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Planning for a Healthy Lifestyle

When it comes to nutrition and planning for overall health, weight loss, chronic illness, or even battling menopause bloat, there is no shortage of fad diets and supplements to bombard and overwhelm: paleo, keto, vegan, plant-based, intermittent fasting…there is seemingly no end to the options.

So how do you sift through the noise? What does the research really say?

Let’s break this down

Paleo (otherwise known as Caveman, Primal and Hunter-Gatherer) eliminates grains, legumes, corn and dairy and high in plant-based foods, unprocessed foods and is the least extreme of the treands out there.

Keto diets put the body into ketosis, s state in which the body switches from burning glucose to burning fat. It actually originally developed as a treatment for epilepsy. The challenge is that it is so high in protein and fat that in can be very dangerous long term as it is hard for the kidneys to flush out all of the toxins. It also leads to more muscle mass loss than fat loss, which is not ideal.

Vegan diets are those that eschew any food derived from an animal, be it beef or honey. It is an ethical diet. Plant-based diets are those that are rooted (no pun intended) in plant-derived food sources but allow for some flexibility for other food options.

Intermittent Fasting is time-restricted fasting where you take long pauses between meals, anywhere from 12-16 hours to 24-48 hours. The benefits include syncing eating with your circadian rhythm, activation of defense-repair pathways, and short term weight loss. The downside is that many get fixated on disordered eating patterns and it can exacerbate issues for those already battling that kind of illness.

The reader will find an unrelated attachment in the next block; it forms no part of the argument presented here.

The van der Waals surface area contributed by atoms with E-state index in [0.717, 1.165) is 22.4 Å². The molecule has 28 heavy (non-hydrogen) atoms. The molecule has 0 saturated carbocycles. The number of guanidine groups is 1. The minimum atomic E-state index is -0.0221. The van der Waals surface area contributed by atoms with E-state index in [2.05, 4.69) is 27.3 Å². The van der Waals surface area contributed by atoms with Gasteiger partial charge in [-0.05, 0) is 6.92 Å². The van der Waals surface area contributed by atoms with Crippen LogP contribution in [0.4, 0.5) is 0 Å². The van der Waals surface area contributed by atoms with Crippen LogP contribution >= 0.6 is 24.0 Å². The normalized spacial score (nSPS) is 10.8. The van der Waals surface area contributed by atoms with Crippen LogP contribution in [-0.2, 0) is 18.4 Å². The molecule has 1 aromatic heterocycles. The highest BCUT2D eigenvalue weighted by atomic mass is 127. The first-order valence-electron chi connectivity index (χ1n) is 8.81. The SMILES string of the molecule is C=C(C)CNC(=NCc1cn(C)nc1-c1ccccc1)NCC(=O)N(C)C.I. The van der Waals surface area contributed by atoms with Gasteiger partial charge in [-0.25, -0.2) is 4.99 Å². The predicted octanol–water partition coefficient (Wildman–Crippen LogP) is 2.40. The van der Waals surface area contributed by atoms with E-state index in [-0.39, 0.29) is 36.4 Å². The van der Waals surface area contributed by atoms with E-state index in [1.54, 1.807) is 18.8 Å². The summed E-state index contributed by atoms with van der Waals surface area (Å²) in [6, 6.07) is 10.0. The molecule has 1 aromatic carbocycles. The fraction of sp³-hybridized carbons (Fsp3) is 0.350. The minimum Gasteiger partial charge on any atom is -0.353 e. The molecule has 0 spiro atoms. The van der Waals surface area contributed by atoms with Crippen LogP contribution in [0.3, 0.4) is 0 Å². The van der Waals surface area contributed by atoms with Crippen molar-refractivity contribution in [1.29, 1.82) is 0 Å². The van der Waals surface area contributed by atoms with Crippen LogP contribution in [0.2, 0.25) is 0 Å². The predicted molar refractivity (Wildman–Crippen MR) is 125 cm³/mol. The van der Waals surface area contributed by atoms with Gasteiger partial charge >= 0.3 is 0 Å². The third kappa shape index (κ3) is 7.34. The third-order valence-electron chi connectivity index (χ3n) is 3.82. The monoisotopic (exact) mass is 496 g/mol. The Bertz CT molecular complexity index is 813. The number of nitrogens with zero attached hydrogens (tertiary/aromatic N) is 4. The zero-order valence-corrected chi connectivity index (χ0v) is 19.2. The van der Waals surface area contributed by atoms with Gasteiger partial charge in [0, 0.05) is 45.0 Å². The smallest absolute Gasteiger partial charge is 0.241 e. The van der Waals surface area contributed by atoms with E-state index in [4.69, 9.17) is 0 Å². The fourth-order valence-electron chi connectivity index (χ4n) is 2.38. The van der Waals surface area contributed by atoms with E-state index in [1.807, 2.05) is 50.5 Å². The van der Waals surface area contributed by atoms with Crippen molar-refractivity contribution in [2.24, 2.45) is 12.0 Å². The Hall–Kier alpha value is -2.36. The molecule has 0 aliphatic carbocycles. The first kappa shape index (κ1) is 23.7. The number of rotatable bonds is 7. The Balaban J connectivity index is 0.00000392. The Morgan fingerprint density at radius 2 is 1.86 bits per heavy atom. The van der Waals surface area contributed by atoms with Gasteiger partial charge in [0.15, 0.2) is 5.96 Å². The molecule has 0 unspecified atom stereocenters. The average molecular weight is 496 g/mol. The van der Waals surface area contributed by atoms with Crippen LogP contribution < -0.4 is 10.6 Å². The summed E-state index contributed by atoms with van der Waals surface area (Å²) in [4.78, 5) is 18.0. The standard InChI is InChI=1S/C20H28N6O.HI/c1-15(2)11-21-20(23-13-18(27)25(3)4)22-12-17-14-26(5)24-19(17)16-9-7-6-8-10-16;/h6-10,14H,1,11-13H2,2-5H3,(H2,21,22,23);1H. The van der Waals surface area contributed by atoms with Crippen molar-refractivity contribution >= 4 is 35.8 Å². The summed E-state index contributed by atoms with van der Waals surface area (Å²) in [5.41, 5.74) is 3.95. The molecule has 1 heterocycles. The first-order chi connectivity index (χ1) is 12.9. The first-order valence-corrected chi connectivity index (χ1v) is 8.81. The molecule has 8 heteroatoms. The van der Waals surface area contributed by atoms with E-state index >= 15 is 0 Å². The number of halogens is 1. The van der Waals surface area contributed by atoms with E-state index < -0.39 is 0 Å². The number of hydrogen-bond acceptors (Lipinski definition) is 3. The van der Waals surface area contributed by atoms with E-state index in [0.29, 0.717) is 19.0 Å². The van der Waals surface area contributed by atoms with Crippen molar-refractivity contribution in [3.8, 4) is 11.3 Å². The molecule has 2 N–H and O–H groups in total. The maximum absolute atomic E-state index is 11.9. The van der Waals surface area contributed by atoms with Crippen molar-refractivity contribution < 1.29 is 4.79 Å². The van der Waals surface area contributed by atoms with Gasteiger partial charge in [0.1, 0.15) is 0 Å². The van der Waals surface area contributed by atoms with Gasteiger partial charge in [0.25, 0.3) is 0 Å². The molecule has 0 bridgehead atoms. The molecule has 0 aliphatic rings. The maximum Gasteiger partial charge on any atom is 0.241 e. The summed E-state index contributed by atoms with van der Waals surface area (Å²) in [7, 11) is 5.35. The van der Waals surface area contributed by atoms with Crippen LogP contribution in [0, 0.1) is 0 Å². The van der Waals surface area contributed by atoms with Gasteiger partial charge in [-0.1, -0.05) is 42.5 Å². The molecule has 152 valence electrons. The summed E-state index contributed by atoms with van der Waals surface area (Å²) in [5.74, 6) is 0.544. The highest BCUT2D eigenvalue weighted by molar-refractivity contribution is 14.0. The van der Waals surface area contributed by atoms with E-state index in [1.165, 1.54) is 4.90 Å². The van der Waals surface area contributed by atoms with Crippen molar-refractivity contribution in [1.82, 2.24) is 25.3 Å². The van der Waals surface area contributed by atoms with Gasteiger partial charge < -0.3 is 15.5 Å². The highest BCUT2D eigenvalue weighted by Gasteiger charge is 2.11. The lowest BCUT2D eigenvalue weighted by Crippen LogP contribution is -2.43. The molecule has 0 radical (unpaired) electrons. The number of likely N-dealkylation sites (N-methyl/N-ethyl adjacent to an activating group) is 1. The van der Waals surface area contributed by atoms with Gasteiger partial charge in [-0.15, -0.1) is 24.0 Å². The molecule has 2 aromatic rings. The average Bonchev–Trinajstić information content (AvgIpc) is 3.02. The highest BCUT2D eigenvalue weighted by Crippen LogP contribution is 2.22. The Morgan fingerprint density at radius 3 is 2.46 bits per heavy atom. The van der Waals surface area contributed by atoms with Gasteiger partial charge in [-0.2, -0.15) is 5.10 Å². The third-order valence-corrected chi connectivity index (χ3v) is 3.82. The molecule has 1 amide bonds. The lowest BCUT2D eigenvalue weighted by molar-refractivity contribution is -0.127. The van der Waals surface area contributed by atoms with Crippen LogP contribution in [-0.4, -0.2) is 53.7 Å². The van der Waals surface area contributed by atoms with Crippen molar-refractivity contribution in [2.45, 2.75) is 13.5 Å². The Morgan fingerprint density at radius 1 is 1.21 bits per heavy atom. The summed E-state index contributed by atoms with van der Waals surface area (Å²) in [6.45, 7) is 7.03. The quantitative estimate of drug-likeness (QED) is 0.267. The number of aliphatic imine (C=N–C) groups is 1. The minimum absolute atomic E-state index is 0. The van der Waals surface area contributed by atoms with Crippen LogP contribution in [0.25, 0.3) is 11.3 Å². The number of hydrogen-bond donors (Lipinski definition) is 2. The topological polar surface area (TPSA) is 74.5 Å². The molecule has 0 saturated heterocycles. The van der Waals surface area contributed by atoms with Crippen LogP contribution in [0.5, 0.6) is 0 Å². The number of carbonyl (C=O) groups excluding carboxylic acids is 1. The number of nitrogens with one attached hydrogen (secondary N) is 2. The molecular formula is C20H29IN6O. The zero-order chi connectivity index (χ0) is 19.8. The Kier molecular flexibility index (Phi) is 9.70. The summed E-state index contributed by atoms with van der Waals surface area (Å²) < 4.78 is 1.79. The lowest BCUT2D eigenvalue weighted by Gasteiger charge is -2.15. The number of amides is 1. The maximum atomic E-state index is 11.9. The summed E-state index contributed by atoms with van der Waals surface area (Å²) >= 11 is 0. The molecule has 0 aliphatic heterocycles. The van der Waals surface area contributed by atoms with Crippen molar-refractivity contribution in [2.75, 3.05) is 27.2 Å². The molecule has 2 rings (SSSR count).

For a healthy approach, let’s look at macros

Macros is short for macronutrients and they are essential to any diet. They are carbohydrates, protein and fat. (The other three essential components to our diet include what are called micronutrients: vitamins, minerals and water.) You ideally want a balance of all three in each meal or snack you enjoy throughout the day.

Carbohydrates, despite the hype, are not the enemy if you choose them wisely. The brain needs the glucose from the carbs to function. High-fiber foods like fruits, vegetables, whole grains, beans and legumes are also high in vitamins, minerals and phytonutrients and literally fuel your body and give you the energy you need to get through the day.

Fats are also essential for satiety and for the absorption of certain vitamins like A, D, E and K. Again, choosing the right fat sources is key. You want to avoid, or surely limit, fats that come in solid form, like lard, shortening, coconut oil, and butter, and opt for those with Omega 3’s like the fats found in walnuts, avocado, olives, almonds, sunflower seeds, peanut butter, chia, seaweeds and flaxseed.

Protein is made up of amino acids which are important for muscle and bone building, weight loss, and hormonal regulation. You can choose lean animal proteins or fish, but you can also safely replace those with plant-based options like soy, legumes, nuts, seeds and quinoa. Those plant options help lower disease risk and inflammation and help lower risk of heart disease, diabetes and some cancers.

This may seem overwhelming, but consider these options:

Breakfast: oatmeal, cooked with soy milk, mixed with walnuts and berries.

Lunch: chickpea, tuna or lean chicken salad on whole wheat bread with lettuce, onion and tomato.

Dinner: Lentil soup or a mixed green salad with avocado and seared salmon

Snack: Apple and peanut butter

There is no need to tackle a new dietary plan alone. For consultation and support, reach out to our partner, Yonni Wattenmaker, at contact@yonappetit.com.

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